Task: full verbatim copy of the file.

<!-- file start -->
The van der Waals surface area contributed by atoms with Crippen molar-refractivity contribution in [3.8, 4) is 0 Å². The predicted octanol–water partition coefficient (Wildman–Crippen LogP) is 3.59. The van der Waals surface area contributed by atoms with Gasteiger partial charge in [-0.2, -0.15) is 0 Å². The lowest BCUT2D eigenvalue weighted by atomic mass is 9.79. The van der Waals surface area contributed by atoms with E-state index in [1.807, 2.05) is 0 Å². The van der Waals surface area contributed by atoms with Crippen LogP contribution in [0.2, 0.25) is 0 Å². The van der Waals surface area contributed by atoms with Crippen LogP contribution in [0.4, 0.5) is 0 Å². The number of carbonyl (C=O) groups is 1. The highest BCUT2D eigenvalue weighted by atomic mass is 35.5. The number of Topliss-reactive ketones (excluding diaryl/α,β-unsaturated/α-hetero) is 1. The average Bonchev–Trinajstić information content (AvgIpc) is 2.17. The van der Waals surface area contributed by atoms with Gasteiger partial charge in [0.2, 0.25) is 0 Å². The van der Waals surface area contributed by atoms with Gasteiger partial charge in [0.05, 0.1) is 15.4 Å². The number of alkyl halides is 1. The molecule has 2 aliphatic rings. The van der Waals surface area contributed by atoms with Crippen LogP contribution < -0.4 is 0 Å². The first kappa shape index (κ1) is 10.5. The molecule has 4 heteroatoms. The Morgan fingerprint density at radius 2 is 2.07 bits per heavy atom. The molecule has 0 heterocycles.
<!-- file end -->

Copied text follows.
The van der Waals surface area contributed by atoms with Crippen molar-refractivity contribution in [3.8, 4) is 0 Å². The predicted octanol–water partition coefficient (Wildman–Crippen LogP) is 3.59. The van der Waals surface area contributed by atoms with Gasteiger partial charge in [-0.2, -0.15) is 0 Å². The lowest BCUT2D eigenvalue weighted by atomic mass is 9.79. The van der Waals surface area contributed by atoms with E-state index in [1.807, 2.05) is 0 Å². The van der Waals surface area contributed by atoms with Crippen LogP contribution in [0.2, 0.25) is 0 Å². The van der Waals surface area contributed by atoms with Crippen LogP contribution in [0.4, 0.5) is 0 Å². The number of carbonyl (C=O) groups is 1. The highest BCUT2D eigenvalue weighted by atomic mass is 35.5. The number of Topliss-reactive ketones (excluding diaryl/α,β-unsaturated/α-hetero) is 1. The average Bonchev–Trinajstić information content (AvgIpc) is 2.17. The van der Waals surface area contributed by atoms with Gasteiger partial charge in [0.2, 0.25) is 0 Å². The van der Waals surface area contributed by atoms with Gasteiger partial charge in [0.05, 0.1) is 15.4 Å². The number of alkyl halides is 1. The molecule has 2 aliphatic rings. The van der Waals surface area contributed by atoms with Crippen LogP contribution < -0.4 is 0 Å². The first kappa shape index (κ1) is 10.5. The molecule has 4 heteroatoms. The Morgan fingerprint density at radius 2 is 2.07 bits per heavy atom. The molecule has 0 heterocycles.